Comments on the Chimpanzee Habeas Case

Self-portrait (?) of a macaque monkey
Credit: ?

The case of the day is Nonhuman Rights Project, Inc. ex rel. Tommy v. Lavery (N.Y. App. Div. 2017). This is the second in my occasional series of posts on animal rights law: in November 2015 I wrote about the Monkey Selfie case. The claim was that Tommy, a chimpanzee, has been kept in captivity in cruel conditions. A non-profit animal rights group brought a petition for a writ of habeas corpus on his behalf.

The court affirmed the denial of the petition, of course. It focused on the point I emphasized in the Monkey Selfie post. It doesn’t make sense to think of chimpanzees as the kind of creatures that can have rights unless you are prepared to think of them as the kind of creatures that can have duties, or, I would add, unless you think that they are the kind of creatures that can decide whether they want to enforce their rights in a particular instance or to waive them.

Suppose Tommy escaped from captivity and then killed a child. I take it everyone would agree that the chimpanzee is not legally or even morally responsible, and that while it might be necessary to put down the chimpanzee to prevent it doing further harm, it would be absurd to punish the chimp. There are of course margin cases: human children, the insane, people in comas, etc. Such people may not be liable for what would otherwise be breaches of legal duties, but they still have rights. But they are the kind of creatures that through growth, recovery, etc. can become morally responsible persons. A chimpanzee is not. And I say this as an animal lover and someone who objects to holding chimpanzees in captivity.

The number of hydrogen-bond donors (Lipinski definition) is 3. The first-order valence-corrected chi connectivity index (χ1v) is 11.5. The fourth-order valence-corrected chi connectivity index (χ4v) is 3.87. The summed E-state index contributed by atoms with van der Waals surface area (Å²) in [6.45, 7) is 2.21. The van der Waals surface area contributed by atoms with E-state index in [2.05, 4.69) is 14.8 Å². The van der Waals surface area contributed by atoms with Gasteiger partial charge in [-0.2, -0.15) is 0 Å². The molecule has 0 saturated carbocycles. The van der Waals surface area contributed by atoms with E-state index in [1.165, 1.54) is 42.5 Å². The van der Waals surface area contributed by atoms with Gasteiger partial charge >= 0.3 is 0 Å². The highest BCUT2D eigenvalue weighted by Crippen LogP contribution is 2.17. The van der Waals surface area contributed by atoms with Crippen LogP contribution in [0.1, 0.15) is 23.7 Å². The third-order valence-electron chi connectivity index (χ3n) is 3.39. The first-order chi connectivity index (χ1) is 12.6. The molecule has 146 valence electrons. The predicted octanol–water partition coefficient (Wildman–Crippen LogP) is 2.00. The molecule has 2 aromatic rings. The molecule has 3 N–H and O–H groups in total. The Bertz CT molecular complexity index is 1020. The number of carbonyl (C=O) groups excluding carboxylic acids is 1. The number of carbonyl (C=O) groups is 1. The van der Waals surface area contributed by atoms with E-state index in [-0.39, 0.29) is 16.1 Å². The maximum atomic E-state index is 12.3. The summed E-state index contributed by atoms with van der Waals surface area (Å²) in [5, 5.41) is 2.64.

Take another example. Tommy is kept in captivity, but instead of being cruelly confined, he is confined in what for a chimpanze would be nirvana: a lush primeval forest filled with whatever chimpanzees like to do. Can the chimpanzee decide for itself whether it wants to bring the habeas petition? Of course not. It is always the human being deciding what is best for the chimpanzee. Again, we do this with children, the insane, etc., but they are potentially able to make such decisions for themselves.

You don’t have to deny that chimpanzees, like many animals including human beings, have thoughts and feelings that are worth protecting through the law to deny that they have rights and duties.

This Post Has 2 Comments

Leave a Reply

Related Posts

folkman llc banner
Learn more about Ted Folkman and our practice areas. Read Ted’s award-winning blog on international judicial assistance, Letters Blogatory.
Subscribe to our newsletter

Please subscribe to our “Clients and Colleagues” newsletter, which we typically send approximately quarterly.